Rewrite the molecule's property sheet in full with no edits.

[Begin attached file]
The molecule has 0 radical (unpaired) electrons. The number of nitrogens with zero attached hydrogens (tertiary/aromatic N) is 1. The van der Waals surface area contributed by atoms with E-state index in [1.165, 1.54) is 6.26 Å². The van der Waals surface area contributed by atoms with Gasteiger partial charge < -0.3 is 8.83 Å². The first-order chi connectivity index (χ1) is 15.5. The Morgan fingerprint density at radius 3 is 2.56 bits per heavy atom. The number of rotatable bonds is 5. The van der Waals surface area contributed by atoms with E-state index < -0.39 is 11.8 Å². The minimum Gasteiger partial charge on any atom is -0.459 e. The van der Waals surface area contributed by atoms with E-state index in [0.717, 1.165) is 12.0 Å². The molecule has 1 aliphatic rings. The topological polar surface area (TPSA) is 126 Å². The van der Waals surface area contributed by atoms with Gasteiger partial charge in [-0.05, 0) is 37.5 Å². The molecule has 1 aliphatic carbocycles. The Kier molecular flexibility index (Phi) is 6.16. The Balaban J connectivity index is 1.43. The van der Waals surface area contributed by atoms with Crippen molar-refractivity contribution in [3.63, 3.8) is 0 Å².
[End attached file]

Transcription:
The molecule has 0 radical (unpaired) electrons. The number of nitrogens with zero attached hydrogens (tertiary/aromatic N) is 1. The van der Waals surface area contributed by atoms with E-state index in [1.165, 1.54) is 6.26 Å². The van der Waals surface area contributed by atoms with Gasteiger partial charge < -0.3 is 8.83 Å². The first-order chi connectivity index (χ1) is 15.5. The Morgan fingerprint density at radius 3 is 2.56 bits per heavy atom. The number of rotatable bonds is 5. The van der Waals surface area contributed by atoms with E-state index < -0.39 is 11.8 Å². The minimum Gasteiger partial charge on any atom is -0.459 e. The van der Waals surface area contributed by atoms with E-state index in [0.717, 1.165) is 12.0 Å². The molecule has 1 aliphatic rings. The topological polar surface area (TPSA) is 126 Å². The van der Waals surface area contributed by atoms with Gasteiger partial charge in [-0.05, 0) is 37.5 Å². The molecule has 1 aliphatic carbocycles. The Kier molecular flexibility index (Phi) is 6.16. The Balaban J connectivity index is 1.43. The van der Waals surface area contributed by atoms with Crippen molar-refractivity contribution in [3.63, 3.8) is 0 Å².